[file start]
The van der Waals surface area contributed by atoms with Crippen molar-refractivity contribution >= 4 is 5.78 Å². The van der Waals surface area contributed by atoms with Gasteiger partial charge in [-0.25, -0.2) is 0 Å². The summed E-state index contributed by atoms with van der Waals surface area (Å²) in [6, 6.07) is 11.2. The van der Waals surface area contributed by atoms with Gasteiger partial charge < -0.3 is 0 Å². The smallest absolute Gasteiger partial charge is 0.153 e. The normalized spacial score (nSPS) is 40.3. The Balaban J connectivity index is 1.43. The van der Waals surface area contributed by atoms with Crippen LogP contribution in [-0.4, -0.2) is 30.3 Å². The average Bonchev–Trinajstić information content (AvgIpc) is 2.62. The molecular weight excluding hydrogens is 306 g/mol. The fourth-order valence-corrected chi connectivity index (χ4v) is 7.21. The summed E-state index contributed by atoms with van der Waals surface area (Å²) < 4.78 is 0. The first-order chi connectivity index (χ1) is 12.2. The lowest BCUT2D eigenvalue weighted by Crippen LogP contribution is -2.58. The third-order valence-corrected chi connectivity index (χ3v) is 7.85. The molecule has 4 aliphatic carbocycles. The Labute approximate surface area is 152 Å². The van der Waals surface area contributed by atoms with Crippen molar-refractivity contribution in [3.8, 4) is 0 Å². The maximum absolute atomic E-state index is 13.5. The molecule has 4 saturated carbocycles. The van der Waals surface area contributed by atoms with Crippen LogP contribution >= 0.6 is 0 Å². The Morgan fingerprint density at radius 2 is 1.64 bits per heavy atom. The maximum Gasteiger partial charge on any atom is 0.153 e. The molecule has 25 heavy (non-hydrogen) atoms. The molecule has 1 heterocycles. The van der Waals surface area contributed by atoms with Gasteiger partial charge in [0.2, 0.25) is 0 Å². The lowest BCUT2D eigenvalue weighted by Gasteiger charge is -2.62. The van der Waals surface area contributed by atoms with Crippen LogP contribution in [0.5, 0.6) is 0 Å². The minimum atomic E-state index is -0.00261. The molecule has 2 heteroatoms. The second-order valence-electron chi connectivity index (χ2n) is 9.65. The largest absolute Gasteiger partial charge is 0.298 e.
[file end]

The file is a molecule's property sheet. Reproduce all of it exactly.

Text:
The van der Waals surface area contributed by atoms with Crippen molar-refractivity contribution >= 4 is 5.78 Å². The van der Waals surface area contributed by atoms with Gasteiger partial charge in [-0.25, -0.2) is 0 Å². The summed E-state index contributed by atoms with van der Waals surface area (Å²) in [6, 6.07) is 11.2. The van der Waals surface area contributed by atoms with Gasteiger partial charge < -0.3 is 0 Å². The smallest absolute Gasteiger partial charge is 0.153 e. The normalized spacial score (nSPS) is 40.3. The Balaban J connectivity index is 1.43. The van der Waals surface area contributed by atoms with Crippen LogP contribution in [-0.4, -0.2) is 30.3 Å². The average Bonchev–Trinajstić information content (AvgIpc) is 2.62. The molecular weight excluding hydrogens is 306 g/mol. The fourth-order valence-corrected chi connectivity index (χ4v) is 7.21. The summed E-state index contributed by atoms with van der Waals surface area (Å²) < 4.78 is 0. The first-order chi connectivity index (χ1) is 12.2. The lowest BCUT2D eigenvalue weighted by Crippen LogP contribution is -2.58. The third-order valence-corrected chi connectivity index (χ3v) is 7.85. The molecule has 4 aliphatic carbocycles. The Labute approximate surface area is 152 Å². The van der Waals surface area contributed by atoms with Crippen molar-refractivity contribution in [3.8, 4) is 0 Å². The maximum absolute atomic E-state index is 13.5. The molecule has 4 saturated carbocycles. The van der Waals surface area contributed by atoms with Crippen LogP contribution >= 0.6 is 0 Å². The Morgan fingerprint density at radius 2 is 1.64 bits per heavy atom. The maximum Gasteiger partial charge on any atom is 0.153 e. The molecule has 25 heavy (non-hydrogen) atoms. The molecule has 1 heterocycles. The van der Waals surface area contributed by atoms with Gasteiger partial charge in [0.2, 0.25) is 0 Å². The lowest BCUT2D eigenvalue weighted by Gasteiger charge is -2.62. The van der Waals surface area contributed by atoms with Crippen LogP contribution in [0.5, 0.6) is 0 Å². The minimum atomic E-state index is -0.00261. The molecule has 2 heteroatoms. The second-order valence-electron chi connectivity index (χ2n) is 9.65. The largest absolute Gasteiger partial charge is 0.298 e.